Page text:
Again, she’s not wrong. There’s been an increase in these films that are allegorical but taken at face value when the call for white people to relate to them is made. The white viewer is not as racist as the antagonist onscreen because they’re not in the KKK. They’re not racist cops — heck, they’re not racist at all. Clearly the person on screen isn’t meant to reflect them. I understand the ways that white audiences could cop out of the film, but to say that responsibility lies with the film is an incomplete perspective. If there’s a trope in the film, it’s that Black people can present themselves in wholly relatable ways and it still won’t matter. Two Distant Strangers isn’t a call to action as much as it’s a recognition and acknowledgement of Black pain — of Black joy, Black fear, Black pride, and the beauty the community has innately due to shared experience.
Watching Two Distant Strangers the first time is a journey. On the subsequent, watches the movie feels somehow bigger. Suddenly it’s not only about Carter, but about the world that affects him. It’s the worst version of the best choose-your-own-adventure book. The only favorable ending is a delay to the inevitable, but the inevitable still persists.
During a ride-along with Merk and Carter, Merk shows a naivety that appears to show his vulnerability. Carter asks him why he wanted to be a cop, and Merk starts with the superhero reasons: he didn’t like the direction the country was headed; there was no one left willing to fight for truth, justice and the American way. Carter calls him out on his technical and robotic delivery and asks him the real reason.
Merk: I got sick of being bullied.
Carter: So you became one?
Merk: So now I put them away.
This could be inspirational, but what it does is show a potential flaw in Merk that is more dangerous than it is endearing. When Merk’s reasons are to rid the world of bullies, it means on some level he has to convince himself that anyone who doesn’t comply is a bully. And perhaps if the people who “bullied” him were Black, then all Black people are bullies. This colors not only his perception of the world, but his actions inside of it. Being an officer of the law means his actions can carry a lethal force that is dictated by bias. This bias serves as the real culprit for Carter’s demise. Instead of closure and understanding, we get a pool of blood in the shape of Africa flowing from Carter as his dog whimpers just steps away behind a locked apartment door.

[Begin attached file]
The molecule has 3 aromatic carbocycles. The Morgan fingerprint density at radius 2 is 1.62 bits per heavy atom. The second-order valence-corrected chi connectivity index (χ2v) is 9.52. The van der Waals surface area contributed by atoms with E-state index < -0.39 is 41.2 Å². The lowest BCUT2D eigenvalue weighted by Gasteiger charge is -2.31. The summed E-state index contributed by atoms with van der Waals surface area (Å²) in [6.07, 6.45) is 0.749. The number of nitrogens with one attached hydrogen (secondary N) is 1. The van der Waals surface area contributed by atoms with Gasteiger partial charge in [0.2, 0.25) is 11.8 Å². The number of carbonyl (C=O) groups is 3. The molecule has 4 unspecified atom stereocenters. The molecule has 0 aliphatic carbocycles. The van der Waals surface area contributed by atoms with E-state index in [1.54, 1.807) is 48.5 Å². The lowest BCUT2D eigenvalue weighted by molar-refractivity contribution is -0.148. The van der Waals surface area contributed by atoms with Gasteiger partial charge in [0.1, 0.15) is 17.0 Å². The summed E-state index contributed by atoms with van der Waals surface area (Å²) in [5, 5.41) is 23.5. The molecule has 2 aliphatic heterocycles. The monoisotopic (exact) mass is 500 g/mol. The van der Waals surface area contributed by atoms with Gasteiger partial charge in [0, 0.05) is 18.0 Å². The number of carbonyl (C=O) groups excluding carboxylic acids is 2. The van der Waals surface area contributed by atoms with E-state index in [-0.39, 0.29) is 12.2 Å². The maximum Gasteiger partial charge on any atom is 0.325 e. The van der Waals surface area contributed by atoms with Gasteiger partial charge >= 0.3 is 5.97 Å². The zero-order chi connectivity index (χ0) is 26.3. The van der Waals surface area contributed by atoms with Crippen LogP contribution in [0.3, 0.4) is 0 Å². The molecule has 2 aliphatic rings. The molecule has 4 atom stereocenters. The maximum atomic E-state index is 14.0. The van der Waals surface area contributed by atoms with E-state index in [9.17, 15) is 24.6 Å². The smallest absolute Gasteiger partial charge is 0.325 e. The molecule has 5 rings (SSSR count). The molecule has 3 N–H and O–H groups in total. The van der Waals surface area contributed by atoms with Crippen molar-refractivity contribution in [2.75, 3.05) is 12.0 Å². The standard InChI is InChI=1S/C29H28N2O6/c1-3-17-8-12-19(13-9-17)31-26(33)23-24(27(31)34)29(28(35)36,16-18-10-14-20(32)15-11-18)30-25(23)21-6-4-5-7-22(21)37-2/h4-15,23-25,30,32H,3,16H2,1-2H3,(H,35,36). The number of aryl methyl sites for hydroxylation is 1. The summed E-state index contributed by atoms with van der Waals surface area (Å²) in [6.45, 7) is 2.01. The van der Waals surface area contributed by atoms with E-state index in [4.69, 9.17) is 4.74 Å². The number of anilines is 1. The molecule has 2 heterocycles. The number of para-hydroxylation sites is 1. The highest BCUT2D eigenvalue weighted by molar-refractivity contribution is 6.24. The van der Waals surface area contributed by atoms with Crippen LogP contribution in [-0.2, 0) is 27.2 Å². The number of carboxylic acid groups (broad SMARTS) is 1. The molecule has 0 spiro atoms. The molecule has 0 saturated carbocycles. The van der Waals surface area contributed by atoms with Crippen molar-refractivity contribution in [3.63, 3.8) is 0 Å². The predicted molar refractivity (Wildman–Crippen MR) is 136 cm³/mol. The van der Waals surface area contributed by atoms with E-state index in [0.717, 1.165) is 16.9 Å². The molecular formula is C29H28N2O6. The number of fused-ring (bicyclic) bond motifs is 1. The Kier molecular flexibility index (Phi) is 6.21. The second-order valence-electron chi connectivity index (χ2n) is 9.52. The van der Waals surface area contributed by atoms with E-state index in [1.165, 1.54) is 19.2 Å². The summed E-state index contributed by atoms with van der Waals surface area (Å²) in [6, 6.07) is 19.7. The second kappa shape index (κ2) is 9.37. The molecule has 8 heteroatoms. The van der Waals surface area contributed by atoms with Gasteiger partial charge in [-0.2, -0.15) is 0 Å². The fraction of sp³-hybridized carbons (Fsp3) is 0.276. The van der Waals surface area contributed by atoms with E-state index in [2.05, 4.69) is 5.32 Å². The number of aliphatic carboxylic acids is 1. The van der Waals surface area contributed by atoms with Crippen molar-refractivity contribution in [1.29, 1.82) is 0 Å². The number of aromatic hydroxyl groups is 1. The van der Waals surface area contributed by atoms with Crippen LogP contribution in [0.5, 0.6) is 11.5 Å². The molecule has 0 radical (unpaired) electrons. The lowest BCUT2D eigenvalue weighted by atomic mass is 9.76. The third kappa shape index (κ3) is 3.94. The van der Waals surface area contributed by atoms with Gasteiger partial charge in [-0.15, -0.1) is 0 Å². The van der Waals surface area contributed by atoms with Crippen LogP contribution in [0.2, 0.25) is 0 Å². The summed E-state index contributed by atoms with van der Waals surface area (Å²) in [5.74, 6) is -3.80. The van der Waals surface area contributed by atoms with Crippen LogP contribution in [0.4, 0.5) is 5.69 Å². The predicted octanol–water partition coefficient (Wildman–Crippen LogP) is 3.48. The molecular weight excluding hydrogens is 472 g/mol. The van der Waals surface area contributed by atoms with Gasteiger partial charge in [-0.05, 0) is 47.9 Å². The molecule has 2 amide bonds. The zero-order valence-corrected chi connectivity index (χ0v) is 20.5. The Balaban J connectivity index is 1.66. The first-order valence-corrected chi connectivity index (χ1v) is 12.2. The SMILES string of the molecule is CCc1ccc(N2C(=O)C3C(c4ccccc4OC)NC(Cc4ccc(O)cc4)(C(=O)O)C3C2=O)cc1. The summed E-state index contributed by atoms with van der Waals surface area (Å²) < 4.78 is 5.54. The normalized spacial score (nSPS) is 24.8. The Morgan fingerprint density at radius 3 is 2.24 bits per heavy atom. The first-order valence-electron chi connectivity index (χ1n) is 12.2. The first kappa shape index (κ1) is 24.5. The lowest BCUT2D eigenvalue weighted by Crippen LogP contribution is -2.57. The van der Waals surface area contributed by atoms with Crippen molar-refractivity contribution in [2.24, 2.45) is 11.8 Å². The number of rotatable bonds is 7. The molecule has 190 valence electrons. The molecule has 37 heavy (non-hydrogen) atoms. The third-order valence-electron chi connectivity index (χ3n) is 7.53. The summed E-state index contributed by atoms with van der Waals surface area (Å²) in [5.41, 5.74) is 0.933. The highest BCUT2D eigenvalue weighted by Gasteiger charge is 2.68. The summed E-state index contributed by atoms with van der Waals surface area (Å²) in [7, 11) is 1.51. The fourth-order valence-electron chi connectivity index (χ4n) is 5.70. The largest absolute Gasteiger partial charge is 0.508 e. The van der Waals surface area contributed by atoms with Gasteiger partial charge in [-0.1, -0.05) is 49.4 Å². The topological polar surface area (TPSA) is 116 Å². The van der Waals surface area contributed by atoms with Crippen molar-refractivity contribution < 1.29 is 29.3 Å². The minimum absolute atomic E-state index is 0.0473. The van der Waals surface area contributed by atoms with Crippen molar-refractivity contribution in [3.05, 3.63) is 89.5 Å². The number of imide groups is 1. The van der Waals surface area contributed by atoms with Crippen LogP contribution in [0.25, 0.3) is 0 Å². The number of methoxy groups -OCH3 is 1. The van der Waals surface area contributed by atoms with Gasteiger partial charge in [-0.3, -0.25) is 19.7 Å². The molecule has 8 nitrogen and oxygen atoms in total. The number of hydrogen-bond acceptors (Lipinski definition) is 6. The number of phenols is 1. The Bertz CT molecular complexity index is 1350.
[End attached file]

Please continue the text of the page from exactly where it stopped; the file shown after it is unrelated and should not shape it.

Sometimes the purpose of a piece of art is to just exist and showcase what the African American community goes through. Two Distant Strangers serves as a time capsule showing the truth of the movement. As long as these injustices keep happening, their effects will be reflected in the art that is created. This is not to say there’s not happiness or joy in the African American community, but I believe the lack of true empathy for their pain is one of the main causes for this flood of Black trauma media.
While it would be beneficial to see more variety when it comes to popular Black projects, it is important to keep a record of events that impact the zeitgeist. Two Distant Strangers fits the mold beautifully.
Two Distant Strangers is available on Netflix.
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Stacey Yvonne is an entertainment journalist who is often found in some corner of the internet pontificating about pop culture and its effect on women, Blackfolk and the LGBT+ community. You can see more of her work at https://syvonnecreative.com